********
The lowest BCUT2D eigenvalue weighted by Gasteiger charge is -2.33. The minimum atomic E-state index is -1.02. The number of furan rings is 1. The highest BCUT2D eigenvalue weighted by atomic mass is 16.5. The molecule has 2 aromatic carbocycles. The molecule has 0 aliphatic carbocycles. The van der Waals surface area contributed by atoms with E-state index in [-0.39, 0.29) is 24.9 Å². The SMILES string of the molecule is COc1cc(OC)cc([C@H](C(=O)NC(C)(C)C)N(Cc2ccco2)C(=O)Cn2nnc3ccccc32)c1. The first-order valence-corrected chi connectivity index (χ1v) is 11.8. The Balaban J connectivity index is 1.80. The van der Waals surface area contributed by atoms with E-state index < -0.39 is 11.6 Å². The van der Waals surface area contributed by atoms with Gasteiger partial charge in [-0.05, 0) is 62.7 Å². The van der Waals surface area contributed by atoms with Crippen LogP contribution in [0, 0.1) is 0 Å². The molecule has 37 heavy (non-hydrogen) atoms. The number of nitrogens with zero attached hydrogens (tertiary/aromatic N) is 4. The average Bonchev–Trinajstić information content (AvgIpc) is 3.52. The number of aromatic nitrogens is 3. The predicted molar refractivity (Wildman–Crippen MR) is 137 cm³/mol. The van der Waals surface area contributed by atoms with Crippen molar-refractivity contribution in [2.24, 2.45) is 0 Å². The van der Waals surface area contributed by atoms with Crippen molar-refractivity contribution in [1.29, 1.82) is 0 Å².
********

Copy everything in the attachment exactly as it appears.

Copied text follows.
The lowest BCUT2D eigenvalue weighted by Gasteiger charge is -2.33. The minimum atomic E-state index is -1.02. The number of furan rings is 1. The highest BCUT2D eigenvalue weighted by atomic mass is 16.5. The molecule has 2 aromatic carbocycles. The molecule has 0 aliphatic carbocycles. The van der Waals surface area contributed by atoms with E-state index in [-0.39, 0.29) is 24.9 Å². The SMILES string of the molecule is COc1cc(OC)cc([C@H](C(=O)NC(C)(C)C)N(Cc2ccco2)C(=O)Cn2nnc3ccccc32)c1. The first-order valence-corrected chi connectivity index (χ1v) is 11.8. The Balaban J connectivity index is 1.80. The van der Waals surface area contributed by atoms with E-state index < -0.39 is 11.6 Å². The van der Waals surface area contributed by atoms with Gasteiger partial charge in [-0.05, 0) is 62.7 Å². The van der Waals surface area contributed by atoms with Crippen LogP contribution in [0, 0.1) is 0 Å². The molecule has 37 heavy (non-hydrogen) atoms. The number of nitrogens with zero attached hydrogens (tertiary/aromatic N) is 4. The average Bonchev–Trinajstić information content (AvgIpc) is 3.52. The number of aromatic nitrogens is 3. The predicted molar refractivity (Wildman–Crippen MR) is 137 cm³/mol. The van der Waals surface area contributed by atoms with Crippen molar-refractivity contribution in [2.24, 2.45) is 0 Å². The van der Waals surface area contributed by atoms with Crippen molar-refractivity contribution in [1.29, 1.82) is 0 Å².